In more recent years, the church has rebuilt its inner courtyard and Fellowship Hall and installed a commercial kitchen. In addition to hosting several social events throughout the year, the church rents its facilities out for such events as weddings, parties, 12-step meetings and yoga classes.
The church’s regular services include Sunday worship and school at 10:30 a.m., followed by a coffee hour, and on fifth Sundays, a potluck.
The church also belongs to the Community Christian Service Agency (CCSA), which includes 30 churches in La Jolla, Pacific Beach, Clairemont and University City. “The CCSA reaches out to the needy in our neighborhood and helped 25,000 people last year,” said Rev. Greening.
In addition to its work with the community through the CCSA, the Congregational Church is involved in more than a dozen programs that help people locally, nationally, and around the world.
Rev. Greening took over the Congregational Church in 2005. He was born in Ashland, Kentucky and earned a bachelor’s degree at the University of Louisville, majoring in German and minoring in French. He spent his junior year studying in Germany and also working in a winery. He then earned a master’s of divinity degree at Drew University in New Jersey.
Since then, he has served in Ohio, Columbia, Puerto Rico and Germany, where he headed the Council of International Ministries. He speaks German, French and Spanish. In 2013, he took a two-month sabbatical to work with the Hungarian Reform Church in Romania.
He said he enjoys weaving historical information into his sermons and thinks that may be partly why he was chosen to lead the La Jolla church. “They like attention to history and tradition and I like research and footnotes,” he said.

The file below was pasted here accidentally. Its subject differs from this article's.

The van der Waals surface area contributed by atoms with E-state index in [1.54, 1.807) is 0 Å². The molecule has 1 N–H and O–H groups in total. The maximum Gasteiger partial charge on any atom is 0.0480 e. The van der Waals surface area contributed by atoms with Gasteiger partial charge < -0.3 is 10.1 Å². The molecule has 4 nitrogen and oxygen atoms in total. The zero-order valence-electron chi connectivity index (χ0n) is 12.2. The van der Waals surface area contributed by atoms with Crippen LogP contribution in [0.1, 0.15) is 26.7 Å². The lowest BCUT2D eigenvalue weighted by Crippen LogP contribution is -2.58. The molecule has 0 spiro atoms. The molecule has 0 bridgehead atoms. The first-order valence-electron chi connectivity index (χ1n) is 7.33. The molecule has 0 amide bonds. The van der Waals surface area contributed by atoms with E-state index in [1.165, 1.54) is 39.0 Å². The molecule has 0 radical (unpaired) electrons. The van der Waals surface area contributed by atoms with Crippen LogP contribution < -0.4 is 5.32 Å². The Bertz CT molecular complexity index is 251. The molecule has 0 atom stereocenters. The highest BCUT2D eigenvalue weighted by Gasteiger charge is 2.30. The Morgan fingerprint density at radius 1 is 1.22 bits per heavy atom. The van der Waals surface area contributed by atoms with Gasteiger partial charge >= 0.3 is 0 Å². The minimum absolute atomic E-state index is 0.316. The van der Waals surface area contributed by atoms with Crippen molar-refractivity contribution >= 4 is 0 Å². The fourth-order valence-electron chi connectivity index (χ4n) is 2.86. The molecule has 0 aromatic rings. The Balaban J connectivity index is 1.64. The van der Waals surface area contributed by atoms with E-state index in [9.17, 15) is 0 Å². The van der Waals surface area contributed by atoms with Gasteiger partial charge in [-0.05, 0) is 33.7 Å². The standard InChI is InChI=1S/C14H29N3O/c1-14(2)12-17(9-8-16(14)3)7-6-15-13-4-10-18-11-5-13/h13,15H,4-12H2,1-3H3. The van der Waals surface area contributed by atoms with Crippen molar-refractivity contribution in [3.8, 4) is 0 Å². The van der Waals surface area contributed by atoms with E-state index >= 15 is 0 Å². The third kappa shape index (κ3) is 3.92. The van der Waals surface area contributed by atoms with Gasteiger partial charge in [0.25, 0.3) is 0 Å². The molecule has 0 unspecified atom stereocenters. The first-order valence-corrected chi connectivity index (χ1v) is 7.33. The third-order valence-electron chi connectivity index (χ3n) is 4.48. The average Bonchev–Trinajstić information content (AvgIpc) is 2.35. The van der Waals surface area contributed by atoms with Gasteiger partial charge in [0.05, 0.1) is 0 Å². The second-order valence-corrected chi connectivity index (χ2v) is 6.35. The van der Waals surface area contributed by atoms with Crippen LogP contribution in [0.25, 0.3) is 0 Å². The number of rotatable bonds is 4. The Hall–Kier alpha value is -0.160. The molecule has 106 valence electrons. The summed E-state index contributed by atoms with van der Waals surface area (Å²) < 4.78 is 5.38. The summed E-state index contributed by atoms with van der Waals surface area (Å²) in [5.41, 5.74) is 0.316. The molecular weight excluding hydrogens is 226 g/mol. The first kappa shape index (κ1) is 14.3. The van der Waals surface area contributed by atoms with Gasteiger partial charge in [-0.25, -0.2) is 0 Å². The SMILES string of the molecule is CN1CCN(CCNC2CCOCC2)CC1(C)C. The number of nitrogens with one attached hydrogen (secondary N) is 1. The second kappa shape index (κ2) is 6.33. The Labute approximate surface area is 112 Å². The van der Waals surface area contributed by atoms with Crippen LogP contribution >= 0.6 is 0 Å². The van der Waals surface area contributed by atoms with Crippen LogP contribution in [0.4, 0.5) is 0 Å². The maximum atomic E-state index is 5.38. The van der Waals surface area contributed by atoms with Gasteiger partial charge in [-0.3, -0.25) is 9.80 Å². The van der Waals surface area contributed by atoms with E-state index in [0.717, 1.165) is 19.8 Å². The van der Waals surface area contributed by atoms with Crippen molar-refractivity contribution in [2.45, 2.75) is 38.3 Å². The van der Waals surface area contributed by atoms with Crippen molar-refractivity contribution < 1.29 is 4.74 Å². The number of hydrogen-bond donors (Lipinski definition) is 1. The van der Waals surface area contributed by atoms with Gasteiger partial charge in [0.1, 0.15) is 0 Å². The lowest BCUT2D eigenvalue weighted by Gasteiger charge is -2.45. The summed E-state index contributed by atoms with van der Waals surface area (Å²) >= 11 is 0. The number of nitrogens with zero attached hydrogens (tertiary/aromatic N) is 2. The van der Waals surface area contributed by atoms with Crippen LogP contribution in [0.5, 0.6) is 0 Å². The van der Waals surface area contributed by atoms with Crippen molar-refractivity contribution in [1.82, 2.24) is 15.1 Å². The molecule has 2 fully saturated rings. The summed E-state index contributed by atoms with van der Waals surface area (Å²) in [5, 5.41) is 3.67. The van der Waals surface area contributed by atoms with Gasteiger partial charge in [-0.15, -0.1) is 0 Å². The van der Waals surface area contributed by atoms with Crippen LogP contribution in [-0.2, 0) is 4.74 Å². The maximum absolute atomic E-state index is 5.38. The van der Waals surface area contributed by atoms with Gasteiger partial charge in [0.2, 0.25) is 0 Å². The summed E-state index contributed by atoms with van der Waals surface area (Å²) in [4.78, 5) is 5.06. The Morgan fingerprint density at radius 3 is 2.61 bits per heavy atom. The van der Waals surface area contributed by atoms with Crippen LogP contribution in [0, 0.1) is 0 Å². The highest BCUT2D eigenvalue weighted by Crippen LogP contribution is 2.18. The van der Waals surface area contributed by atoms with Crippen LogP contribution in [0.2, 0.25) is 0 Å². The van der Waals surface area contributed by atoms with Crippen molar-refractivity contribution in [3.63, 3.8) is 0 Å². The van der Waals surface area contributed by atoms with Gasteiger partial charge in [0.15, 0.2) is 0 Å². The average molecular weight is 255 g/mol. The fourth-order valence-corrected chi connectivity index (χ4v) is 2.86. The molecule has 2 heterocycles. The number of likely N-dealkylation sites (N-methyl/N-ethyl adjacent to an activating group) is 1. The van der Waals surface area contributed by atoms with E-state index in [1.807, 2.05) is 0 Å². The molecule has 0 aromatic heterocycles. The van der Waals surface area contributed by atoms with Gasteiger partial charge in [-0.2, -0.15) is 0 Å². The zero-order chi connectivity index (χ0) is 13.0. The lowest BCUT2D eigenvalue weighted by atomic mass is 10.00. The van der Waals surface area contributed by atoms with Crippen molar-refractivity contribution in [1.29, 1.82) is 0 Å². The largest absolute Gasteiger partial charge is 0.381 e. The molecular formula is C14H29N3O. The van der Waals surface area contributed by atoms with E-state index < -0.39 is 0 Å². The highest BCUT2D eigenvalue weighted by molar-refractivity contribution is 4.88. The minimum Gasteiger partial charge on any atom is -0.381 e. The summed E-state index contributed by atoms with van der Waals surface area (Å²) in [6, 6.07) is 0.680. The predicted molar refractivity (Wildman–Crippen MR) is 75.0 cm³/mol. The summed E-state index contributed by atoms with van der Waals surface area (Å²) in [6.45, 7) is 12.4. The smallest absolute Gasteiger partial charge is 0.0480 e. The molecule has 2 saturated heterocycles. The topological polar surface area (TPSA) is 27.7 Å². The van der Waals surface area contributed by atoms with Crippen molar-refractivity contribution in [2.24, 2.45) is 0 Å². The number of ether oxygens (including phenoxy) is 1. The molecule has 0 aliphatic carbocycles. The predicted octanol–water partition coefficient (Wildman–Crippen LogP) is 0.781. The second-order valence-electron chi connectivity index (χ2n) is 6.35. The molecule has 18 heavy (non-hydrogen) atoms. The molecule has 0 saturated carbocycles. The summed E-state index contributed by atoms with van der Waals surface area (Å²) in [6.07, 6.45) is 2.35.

For the church’s centennial celebration next year, there are plans to offer several musical concerts and other events open to the public. In the meantime, the church is open during the week with coffee and Wi-Fi for anyone who wants to stop by. “We like people to know the church is a welcoming place,” said Rev. Greening.
Congregational Church of La Jolla
Address: 1216 Cave Street, La Jolla, Ca 92037
Phone: (858) 459-5045
Facebook: Congregational Church of La Jolla
Year gathered: 1889
Members: Approximately 130
Average Weekend Attendance: 60-70
Worship Services Provided: Worship and Sunday School on Sunday at 10:30 a.m.
Frequent concerts and other non-religious events open to public (upcoming Valentine’s Soirée Feb. 14 at 7 p.m., “Wild & Precious” LGBT rights event Feb. 15 at 7 p.m.). Ongoing collections of food, toiletries and clothing for the local homeless and hungry. Founding (and still active) member of Christian Community Service Agency, including annual Walk for Hunger. Congregational Women’s Association. Bible study. 2014 collection of items for immigrant youth and children.
Annual events: Christmas gifts for the needy; One Great Hour of Sharing Offering (relief efforts worldwide); Strengthen the Church Offering (UCC ministries); Neighbors in Need Offering (Justice Ministries in the United States); Christmas Fund Offering (retired pastors/church workers).
Regular additional offerings received whenever disaster strikes anywhere in the world (100% of money collected goes to designated recipients, never for overhead). Help UCC/Christian Church (Disciples of Christ) missionaries with funds. Additional funds to help members.
Weekly Coffee Hour. Free daily Wi-Fi and coffee on patio. Meeting space for 12-step groups. Fifth Sunday Potluck – free meal after church. Annual Pie Sunday (coffee hour after church Sunday before Thanksgiving). Annual Oktoberfest.
Low-cost meeting space for non-Christian ministries. Reasonably priced space rental for non-member weddings, receptions, parties, events.
Leader(s) names: Rev. Sam Greening, pastor